Sikhs believe that there is One at the heart of the universe, a unity of Being. Oneness is so central that the Sikh scriptures use the number 1, rather than the word. To fulfil our lives and properly flourish we need to connect to that heart. The One loves humans and reaches out to all humans through Grace – gurprasad or the True Guru. To restore that flow we need to remove the blockage of haumai – literally, ‘me-ness’. Once removed we turn from being a manmukh – self-facing, to a gurmukh – Grace-facing. Connected with the flow of that current the gurmukh is a lamp that shows the Presence of divine qualities, called Naam, literally, name.
Since the One reaches out to all humans, everyone is equal and religious identity is meaningless. Sikhi is about living in the right way, orthopraxy, not having the right belief, orthodoxy. One of the morning prayers includes the affirmation, “I salute the One beyond religions” (Jaap Sahib). Religions at best can point the way to the One but from the Sikh perspective cannot be confused with the One. Rather, all the answers we seek are written into our very being by the One Being. We are persons because the Universe has a personality. From the Sikh perspective we are not just biological, chemical organisms because the universe is not dead. Its life or mind is what Sikhs think of as the One. Scripture says that the One is within us as “fire inside wood, a reflection in a mirror, fragrance within a flower” (Guru Granth Sahib: 606, 684). The True Guru is our Inner Tutor, our intuition, our common sense. This is the hukam or will of the universe that we must, naturally, spontaneously give expression for, rather than opposing. Naam japna or mindfulness of the Presence is opening oneself to the energies or way of the One.
In the Sikh worldview what counts is how people live, not what they believe. If they choose the One, they will connect with Life here and in the afterlife. If humans have centred their energies on something else, Sikhs believe they will miss the path. They will suffer in heavens and hells as their actions deserve. However, this judgement is not final. The love of the One means that there is another chance through the cycle of rebirth. People may roam through species till they again receive the opportunity of human life.
Distinctive features of Sikhi include the equality of women and men, rejection of priesthood, the inclusion of writings from members of different religions in the sacred text and belief in 1 Unborn God (Judaism and Islam) combined with belief in rebirth, samsara, the Void and the Middle Way (Buddhism). As the One lives in the world Sikhs believe in ‘chardi kala’ or rising energy in the world. The world should be continually improved and so the Sikh ideal is a saint-soldier, a saint allowing the Light to shine through them and a soldier connecting with others to reduce darkness in the world.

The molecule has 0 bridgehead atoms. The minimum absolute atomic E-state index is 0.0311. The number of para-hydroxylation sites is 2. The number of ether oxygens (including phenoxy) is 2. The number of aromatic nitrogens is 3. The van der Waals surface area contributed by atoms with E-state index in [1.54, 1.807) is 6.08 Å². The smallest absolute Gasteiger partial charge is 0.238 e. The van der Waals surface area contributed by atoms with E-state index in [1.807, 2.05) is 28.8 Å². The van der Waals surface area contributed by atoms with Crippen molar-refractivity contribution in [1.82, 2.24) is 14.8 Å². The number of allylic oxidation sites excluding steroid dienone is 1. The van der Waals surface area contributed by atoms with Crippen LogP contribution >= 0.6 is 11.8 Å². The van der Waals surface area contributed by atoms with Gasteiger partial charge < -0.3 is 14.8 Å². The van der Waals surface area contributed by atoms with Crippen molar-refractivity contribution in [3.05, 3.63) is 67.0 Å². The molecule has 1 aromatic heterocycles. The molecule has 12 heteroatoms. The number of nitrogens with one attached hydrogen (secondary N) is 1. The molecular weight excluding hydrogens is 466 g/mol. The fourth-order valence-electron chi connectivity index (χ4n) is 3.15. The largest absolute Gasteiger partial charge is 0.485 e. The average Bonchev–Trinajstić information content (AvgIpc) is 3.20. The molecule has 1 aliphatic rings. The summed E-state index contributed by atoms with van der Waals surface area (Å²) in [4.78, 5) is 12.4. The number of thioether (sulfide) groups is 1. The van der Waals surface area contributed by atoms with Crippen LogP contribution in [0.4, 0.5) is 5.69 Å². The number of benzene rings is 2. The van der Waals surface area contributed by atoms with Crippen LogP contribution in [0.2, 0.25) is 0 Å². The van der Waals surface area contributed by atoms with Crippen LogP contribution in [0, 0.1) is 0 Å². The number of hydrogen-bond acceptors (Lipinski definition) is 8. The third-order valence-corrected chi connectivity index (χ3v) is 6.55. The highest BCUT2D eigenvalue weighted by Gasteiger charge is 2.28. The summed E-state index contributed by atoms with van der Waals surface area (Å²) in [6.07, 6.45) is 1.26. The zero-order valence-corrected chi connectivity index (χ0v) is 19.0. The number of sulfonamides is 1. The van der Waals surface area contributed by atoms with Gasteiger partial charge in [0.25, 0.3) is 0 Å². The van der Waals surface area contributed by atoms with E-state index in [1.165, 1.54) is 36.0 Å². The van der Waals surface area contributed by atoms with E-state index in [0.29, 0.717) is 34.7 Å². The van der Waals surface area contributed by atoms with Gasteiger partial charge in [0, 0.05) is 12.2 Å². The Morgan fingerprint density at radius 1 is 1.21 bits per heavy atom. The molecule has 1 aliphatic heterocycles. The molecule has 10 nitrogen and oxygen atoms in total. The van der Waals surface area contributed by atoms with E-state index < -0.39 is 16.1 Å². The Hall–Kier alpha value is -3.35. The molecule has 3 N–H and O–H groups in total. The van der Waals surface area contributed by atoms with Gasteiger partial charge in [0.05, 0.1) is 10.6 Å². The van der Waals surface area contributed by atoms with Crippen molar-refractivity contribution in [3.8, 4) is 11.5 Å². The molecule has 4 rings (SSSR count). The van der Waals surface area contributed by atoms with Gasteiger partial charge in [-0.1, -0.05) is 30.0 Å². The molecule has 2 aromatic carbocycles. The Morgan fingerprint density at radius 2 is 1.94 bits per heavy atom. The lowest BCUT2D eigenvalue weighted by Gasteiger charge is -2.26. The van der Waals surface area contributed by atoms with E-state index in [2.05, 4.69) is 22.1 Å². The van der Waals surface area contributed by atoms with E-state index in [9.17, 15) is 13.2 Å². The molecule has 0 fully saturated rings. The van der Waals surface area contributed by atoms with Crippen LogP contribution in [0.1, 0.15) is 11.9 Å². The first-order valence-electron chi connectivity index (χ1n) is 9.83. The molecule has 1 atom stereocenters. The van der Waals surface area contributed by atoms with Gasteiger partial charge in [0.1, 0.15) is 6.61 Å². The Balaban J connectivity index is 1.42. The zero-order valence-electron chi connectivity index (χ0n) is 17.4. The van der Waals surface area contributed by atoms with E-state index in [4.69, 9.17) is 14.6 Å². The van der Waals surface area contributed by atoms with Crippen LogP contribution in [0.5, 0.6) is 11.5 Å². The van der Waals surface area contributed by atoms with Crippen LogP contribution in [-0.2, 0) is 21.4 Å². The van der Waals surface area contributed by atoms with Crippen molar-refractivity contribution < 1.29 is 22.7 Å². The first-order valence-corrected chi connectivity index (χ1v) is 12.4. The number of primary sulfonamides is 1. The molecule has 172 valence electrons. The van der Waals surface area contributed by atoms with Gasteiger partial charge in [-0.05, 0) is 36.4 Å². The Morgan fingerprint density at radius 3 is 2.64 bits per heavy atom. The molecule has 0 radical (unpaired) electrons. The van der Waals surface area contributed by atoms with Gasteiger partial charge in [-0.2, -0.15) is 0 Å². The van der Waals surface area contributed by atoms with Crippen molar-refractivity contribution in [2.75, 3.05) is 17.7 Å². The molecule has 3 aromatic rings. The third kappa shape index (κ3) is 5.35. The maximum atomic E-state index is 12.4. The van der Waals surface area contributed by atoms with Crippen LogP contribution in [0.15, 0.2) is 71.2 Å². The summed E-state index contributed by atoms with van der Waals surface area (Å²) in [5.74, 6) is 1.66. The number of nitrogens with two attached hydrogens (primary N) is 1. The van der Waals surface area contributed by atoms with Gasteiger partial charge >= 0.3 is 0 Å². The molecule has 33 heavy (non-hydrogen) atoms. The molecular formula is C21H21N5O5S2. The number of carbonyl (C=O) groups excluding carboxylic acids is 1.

The sacred text is the Guru Granth Sahib. ‘Sahib’ is a title of honour, ‘Granth’ means folio or book. Therefore, the Guru Granth Sahib is the Respected Guru-Book of Enlightenment. It is a mirror reflecting the True Guru who is Life and the Voice of Love within us. It is a collection of the hymns of six of the human Gurus and 36 mystics from a variety of religious traditions including Islam and Hinduism and none. For Sikhs, the Guru Granth Sahib is an answer to the question. “How can we be real? How can we break the dam of waste blocking us from the 1Reality?” (Guru Granth Sahib Ji: 1). The self is what separates us from unity of being.
Sikhs also follow the historical practice of the ten human Gurus who lived between 1469 and 1708. In particular, they follow the example of the final human Guru who instituted the Khalsa. The Khalsa is a religious order of people who have pledged themselves to active discipleship of the Guru. This fellowship of saint-soldiers has a rule, which is the Rahit Maryada or code of conduct.
Individual Sikhs feel confidence in a Being that loves and supports them – they are fundamentally ‘ok’ – and show tolerance and curiosity in the culture and beliefs of others. As a community Sikhs have championed progressive social, political and economic change in India due to the teachings on equality, democratic decision-making (the Khalsa), the dignity of labour and the importance of sharing and social justice. Having no priesthood has led to difficulties in transmission of the religion to younger generations, particularly in the West, but at the same time makes possible fresh interpretations of the tradition that have contributed to successful integration of the Sikh diaspora into host communities around the world.